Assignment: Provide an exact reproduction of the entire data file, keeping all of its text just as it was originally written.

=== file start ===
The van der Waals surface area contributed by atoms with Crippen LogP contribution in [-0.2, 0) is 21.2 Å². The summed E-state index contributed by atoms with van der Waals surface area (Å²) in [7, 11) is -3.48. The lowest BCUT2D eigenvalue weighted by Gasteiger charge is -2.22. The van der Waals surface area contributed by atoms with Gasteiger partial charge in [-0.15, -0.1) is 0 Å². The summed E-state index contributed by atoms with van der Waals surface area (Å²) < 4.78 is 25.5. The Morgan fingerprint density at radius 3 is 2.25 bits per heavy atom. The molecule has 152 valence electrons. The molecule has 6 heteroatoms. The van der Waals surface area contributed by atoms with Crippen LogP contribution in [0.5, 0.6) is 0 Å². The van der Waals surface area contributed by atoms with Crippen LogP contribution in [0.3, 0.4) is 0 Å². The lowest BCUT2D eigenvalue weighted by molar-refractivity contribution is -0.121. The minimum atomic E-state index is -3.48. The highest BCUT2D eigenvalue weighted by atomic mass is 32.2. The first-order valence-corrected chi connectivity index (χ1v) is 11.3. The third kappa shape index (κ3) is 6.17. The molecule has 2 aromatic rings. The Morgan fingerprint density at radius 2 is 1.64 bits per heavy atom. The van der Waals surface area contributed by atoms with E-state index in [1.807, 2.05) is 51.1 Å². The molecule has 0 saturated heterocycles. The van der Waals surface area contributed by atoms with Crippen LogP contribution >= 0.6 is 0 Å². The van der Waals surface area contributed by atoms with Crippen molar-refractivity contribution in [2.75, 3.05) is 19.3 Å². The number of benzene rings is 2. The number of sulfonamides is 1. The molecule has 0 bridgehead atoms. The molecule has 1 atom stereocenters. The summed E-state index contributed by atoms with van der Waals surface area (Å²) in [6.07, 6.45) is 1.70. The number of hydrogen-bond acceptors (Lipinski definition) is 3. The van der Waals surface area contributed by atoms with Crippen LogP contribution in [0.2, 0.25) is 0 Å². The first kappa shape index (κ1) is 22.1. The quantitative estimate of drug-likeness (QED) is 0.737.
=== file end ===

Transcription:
The van der Waals surface area contributed by atoms with Crippen LogP contribution in [-0.2, 0) is 21.2 Å². The summed E-state index contributed by atoms with van der Waals surface area (Å²) in [7, 11) is -3.48. The lowest BCUT2D eigenvalue weighted by Gasteiger charge is -2.22. The van der Waals surface area contributed by atoms with Gasteiger partial charge in [-0.15, -0.1) is 0 Å². The summed E-state index contributed by atoms with van der Waals surface area (Å²) < 4.78 is 25.5. The Morgan fingerprint density at radius 3 is 2.25 bits per heavy atom. The molecule has 152 valence electrons. The molecule has 6 heteroatoms. The van der Waals surface area contributed by atoms with Crippen LogP contribution in [0.5, 0.6) is 0 Å². The van der Waals surface area contributed by atoms with Crippen LogP contribution in [0.3, 0.4) is 0 Å². The lowest BCUT2D eigenvalue weighted by molar-refractivity contribution is -0.121. The minimum atomic E-state index is -3.48. The highest BCUT2D eigenvalue weighted by atomic mass is 32.2. The first-order valence-corrected chi connectivity index (χ1v) is 11.3. The third kappa shape index (κ3) is 6.17. The molecule has 2 aromatic rings. The Morgan fingerprint density at radius 2 is 1.64 bits per heavy atom. The van der Waals surface area contributed by atoms with E-state index in [1.807, 2.05) is 51.1 Å². The molecule has 0 saturated heterocycles. The van der Waals surface area contributed by atoms with Crippen LogP contribution >= 0.6 is 0 Å². The van der Waals surface area contributed by atoms with Crippen molar-refractivity contribution in [2.75, 3.05) is 19.3 Å². The number of benzene rings is 2. The number of sulfonamides is 1. The molecule has 0 bridgehead atoms. The molecule has 1 atom stereocenters. The summed E-state index contributed by atoms with van der Waals surface area (Å²) in [6.07, 6.45) is 1.70. The number of hydrogen-bond acceptors (Lipinski definition) is 3. The van der Waals surface area contributed by atoms with Crippen LogP contribution in [0.2, 0.25) is 0 Å². The first kappa shape index (κ1) is 22.1. The quantitative estimate of drug-likeness (QED) is 0.737.